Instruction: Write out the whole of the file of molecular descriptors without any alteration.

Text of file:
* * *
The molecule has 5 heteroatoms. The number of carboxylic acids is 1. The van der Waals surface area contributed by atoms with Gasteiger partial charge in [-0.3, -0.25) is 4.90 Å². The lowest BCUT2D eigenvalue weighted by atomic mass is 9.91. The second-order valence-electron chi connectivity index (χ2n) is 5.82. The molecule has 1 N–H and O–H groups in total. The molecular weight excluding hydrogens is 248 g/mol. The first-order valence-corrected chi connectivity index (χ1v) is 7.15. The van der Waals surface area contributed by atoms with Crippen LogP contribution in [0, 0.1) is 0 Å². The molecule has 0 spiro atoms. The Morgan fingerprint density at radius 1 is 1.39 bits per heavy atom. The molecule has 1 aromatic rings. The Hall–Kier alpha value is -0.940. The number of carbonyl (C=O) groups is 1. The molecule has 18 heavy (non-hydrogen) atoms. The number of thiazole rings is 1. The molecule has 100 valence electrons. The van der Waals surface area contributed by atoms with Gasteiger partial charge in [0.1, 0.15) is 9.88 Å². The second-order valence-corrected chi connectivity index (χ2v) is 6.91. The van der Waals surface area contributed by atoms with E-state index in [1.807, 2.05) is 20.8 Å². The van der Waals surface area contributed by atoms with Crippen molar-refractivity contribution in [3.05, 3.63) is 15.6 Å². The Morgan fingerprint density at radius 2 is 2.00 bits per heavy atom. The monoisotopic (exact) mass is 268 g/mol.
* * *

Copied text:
The molecule has 5 heteroatoms. The number of carboxylic acids is 1. The van der Waals surface area contributed by atoms with Gasteiger partial charge in [-0.3, -0.25) is 4.90 Å². The lowest BCUT2D eigenvalue weighted by atomic mass is 9.91. The second-order valence-electron chi connectivity index (χ2n) is 5.82. The molecule has 1 N–H and O–H groups in total. The molecular weight excluding hydrogens is 248 g/mol. The first-order valence-corrected chi connectivity index (χ1v) is 7.15. The van der Waals surface area contributed by atoms with Crippen LogP contribution in [0, 0.1) is 0 Å². The molecule has 0 spiro atoms. The Morgan fingerprint density at radius 1 is 1.39 bits per heavy atom. The molecule has 1 aromatic rings. The Hall–Kier alpha value is -0.940. The number of carbonyl (C=O) groups is 1. The molecule has 18 heavy (non-hydrogen) atoms. The number of thiazole rings is 1. The molecule has 100 valence electrons. The van der Waals surface area contributed by atoms with Gasteiger partial charge in [0.1, 0.15) is 9.88 Å². The second-order valence-corrected chi connectivity index (χ2v) is 6.91. The van der Waals surface area contributed by atoms with E-state index in [1.807, 2.05) is 20.8 Å². The van der Waals surface area contributed by atoms with Crippen molar-refractivity contribution in [3.05, 3.63) is 15.6 Å². The Morgan fingerprint density at radius 2 is 2.00 bits per heavy atom. The monoisotopic (exact) mass is 268 g/mol.